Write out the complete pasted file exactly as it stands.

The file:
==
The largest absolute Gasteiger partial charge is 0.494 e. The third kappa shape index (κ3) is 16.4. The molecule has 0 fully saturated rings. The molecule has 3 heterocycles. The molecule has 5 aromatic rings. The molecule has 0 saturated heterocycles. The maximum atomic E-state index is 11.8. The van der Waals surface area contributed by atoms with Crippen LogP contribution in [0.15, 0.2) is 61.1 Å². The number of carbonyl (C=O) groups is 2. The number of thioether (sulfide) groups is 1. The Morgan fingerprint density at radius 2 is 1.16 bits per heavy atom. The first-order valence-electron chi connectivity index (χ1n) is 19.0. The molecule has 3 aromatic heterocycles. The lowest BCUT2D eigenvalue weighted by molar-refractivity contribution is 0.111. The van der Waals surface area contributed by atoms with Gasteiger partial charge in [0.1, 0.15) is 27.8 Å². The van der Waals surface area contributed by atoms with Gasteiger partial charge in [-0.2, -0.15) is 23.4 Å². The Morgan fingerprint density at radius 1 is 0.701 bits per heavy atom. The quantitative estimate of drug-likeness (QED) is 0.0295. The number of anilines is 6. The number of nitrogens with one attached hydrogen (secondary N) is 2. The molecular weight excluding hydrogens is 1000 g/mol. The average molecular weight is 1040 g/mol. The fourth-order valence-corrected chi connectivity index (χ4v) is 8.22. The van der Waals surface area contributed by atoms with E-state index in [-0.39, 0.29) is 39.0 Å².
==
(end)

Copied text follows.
The largest absolute Gasteiger partial charge is 0.494 e. The third kappa shape index (κ3) is 16.4. The molecule has 0 fully saturated rings. The molecule has 3 heterocycles. The molecule has 5 aromatic rings. The molecule has 0 saturated heterocycles. The maximum atomic E-state index is 11.8. The van der Waals surface area contributed by atoms with Crippen LogP contribution in [0.15, 0.2) is 61.1 Å². The number of carbonyl (C=O) groups is 2. The number of thioether (sulfide) groups is 1. The Morgan fingerprint density at radius 2 is 1.16 bits per heavy atom. The first-order valence-electron chi connectivity index (χ1n) is 19.0. The molecule has 3 aromatic heterocycles. The lowest BCUT2D eigenvalue weighted by molar-refractivity contribution is 0.111. The van der Waals surface area contributed by atoms with Gasteiger partial charge in [0.1, 0.15) is 27.8 Å². The van der Waals surface area contributed by atoms with Gasteiger partial charge in [-0.2, -0.15) is 23.4 Å². The Morgan fingerprint density at radius 1 is 0.701 bits per heavy atom. The quantitative estimate of drug-likeness (QED) is 0.0295. The number of anilines is 6. The number of nitrogens with one attached hydrogen (secondary N) is 2. The molecular weight excluding hydrogens is 1000 g/mol. The average molecular weight is 1040 g/mol. The fourth-order valence-corrected chi connectivity index (χ4v) is 8.22. The van der Waals surface area contributed by atoms with E-state index in [-0.39, 0.29) is 39.0 Å².